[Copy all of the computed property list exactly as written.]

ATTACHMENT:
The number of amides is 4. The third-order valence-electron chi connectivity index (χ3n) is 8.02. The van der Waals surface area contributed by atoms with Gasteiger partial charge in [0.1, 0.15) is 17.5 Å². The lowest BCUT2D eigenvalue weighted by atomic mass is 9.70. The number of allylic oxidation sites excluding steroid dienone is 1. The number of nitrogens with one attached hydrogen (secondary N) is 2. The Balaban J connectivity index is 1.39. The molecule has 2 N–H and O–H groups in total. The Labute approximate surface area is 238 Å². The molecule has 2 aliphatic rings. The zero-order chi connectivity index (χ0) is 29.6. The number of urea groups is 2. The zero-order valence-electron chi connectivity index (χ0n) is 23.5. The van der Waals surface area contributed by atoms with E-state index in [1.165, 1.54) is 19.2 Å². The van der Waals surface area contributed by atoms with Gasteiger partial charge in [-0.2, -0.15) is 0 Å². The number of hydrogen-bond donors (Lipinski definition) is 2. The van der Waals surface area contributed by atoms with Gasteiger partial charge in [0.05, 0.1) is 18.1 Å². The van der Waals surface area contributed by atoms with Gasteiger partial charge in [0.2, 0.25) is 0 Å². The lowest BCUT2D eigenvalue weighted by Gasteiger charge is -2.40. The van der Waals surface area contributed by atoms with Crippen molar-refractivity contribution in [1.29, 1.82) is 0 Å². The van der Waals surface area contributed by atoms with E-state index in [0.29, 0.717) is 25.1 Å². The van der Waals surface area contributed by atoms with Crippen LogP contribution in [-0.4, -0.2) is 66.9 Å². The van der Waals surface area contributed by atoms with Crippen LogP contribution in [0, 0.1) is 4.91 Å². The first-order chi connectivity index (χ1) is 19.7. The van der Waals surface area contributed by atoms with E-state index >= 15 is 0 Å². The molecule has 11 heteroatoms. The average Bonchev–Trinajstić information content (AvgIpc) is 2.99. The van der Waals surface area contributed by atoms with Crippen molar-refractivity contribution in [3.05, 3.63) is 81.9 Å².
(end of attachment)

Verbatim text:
The number of amides is 4. The third-order valence-electron chi connectivity index (χ3n) is 8.02. The van der Waals surface area contributed by atoms with Gasteiger partial charge in [0.1, 0.15) is 17.5 Å². The lowest BCUT2D eigenvalue weighted by atomic mass is 9.70. The number of allylic oxidation sites excluding steroid dienone is 1. The number of nitrogens with one attached hydrogen (secondary N) is 2. The Balaban J connectivity index is 1.39. The molecule has 2 N–H and O–H groups in total. The Labute approximate surface area is 238 Å². The molecule has 2 aliphatic rings. The zero-order chi connectivity index (χ0) is 29.6. The number of urea groups is 2. The zero-order valence-electron chi connectivity index (χ0n) is 23.5. The van der Waals surface area contributed by atoms with E-state index in [1.165, 1.54) is 19.2 Å². The van der Waals surface area contributed by atoms with Gasteiger partial charge in [-0.2, -0.15) is 0 Å². The number of hydrogen-bond donors (Lipinski definition) is 2. The van der Waals surface area contributed by atoms with Gasteiger partial charge in [0.05, 0.1) is 18.1 Å². The van der Waals surface area contributed by atoms with Gasteiger partial charge in [0.2, 0.25) is 0 Å². The lowest BCUT2D eigenvalue weighted by Gasteiger charge is -2.40. The van der Waals surface area contributed by atoms with Crippen molar-refractivity contribution in [1.29, 1.82) is 0 Å². The van der Waals surface area contributed by atoms with E-state index in [0.29, 0.717) is 25.1 Å². The van der Waals surface area contributed by atoms with Crippen LogP contribution in [-0.4, -0.2) is 66.9 Å². The van der Waals surface area contributed by atoms with Crippen LogP contribution in [0, 0.1) is 4.91 Å². The first-order chi connectivity index (χ1) is 19.7. The van der Waals surface area contributed by atoms with E-state index >= 15 is 0 Å². The molecule has 11 heteroatoms. The average Bonchev–Trinajstić information content (AvgIpc) is 2.99. The van der Waals surface area contributed by atoms with Crippen molar-refractivity contribution in [3.05, 3.63) is 81.9 Å².